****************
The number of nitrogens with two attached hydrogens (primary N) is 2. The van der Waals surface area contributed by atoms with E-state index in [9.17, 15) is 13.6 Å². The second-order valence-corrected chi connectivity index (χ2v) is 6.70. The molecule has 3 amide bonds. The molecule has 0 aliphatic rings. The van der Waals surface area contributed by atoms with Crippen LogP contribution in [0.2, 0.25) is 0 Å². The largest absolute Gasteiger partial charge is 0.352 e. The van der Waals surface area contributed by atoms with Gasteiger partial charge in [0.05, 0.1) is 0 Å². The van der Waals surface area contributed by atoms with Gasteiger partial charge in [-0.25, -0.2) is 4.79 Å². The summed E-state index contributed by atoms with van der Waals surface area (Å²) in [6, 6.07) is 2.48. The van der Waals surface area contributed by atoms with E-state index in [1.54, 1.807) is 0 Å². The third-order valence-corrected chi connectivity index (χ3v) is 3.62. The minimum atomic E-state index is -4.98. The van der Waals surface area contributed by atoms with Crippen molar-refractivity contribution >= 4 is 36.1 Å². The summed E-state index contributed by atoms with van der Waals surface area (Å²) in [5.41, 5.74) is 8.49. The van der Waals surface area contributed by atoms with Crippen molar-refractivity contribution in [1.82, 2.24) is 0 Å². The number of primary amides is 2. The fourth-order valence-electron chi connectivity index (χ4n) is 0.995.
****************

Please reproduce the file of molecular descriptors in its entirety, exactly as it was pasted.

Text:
The number of nitrogens with two attached hydrogens (primary N) is 2. The van der Waals surface area contributed by atoms with E-state index in [9.17, 15) is 13.6 Å². The second-order valence-corrected chi connectivity index (χ2v) is 6.70. The molecule has 3 amide bonds. The molecule has 0 aliphatic rings. The van der Waals surface area contributed by atoms with Crippen LogP contribution in [0.2, 0.25) is 0 Å². The largest absolute Gasteiger partial charge is 0.352 e. The van der Waals surface area contributed by atoms with Gasteiger partial charge in [0.05, 0.1) is 0 Å². The van der Waals surface area contributed by atoms with Gasteiger partial charge in [-0.25, -0.2) is 4.79 Å². The summed E-state index contributed by atoms with van der Waals surface area (Å²) in [6, 6.07) is 2.48. The van der Waals surface area contributed by atoms with E-state index in [1.54, 1.807) is 0 Å². The third-order valence-corrected chi connectivity index (χ3v) is 3.62. The minimum atomic E-state index is -4.98. The van der Waals surface area contributed by atoms with Crippen molar-refractivity contribution >= 4 is 36.1 Å². The summed E-state index contributed by atoms with van der Waals surface area (Å²) in [5.41, 5.74) is 8.49. The van der Waals surface area contributed by atoms with Crippen molar-refractivity contribution in [1.82, 2.24) is 0 Å². The number of primary amides is 2. The fourth-order valence-electron chi connectivity index (χ4n) is 0.995.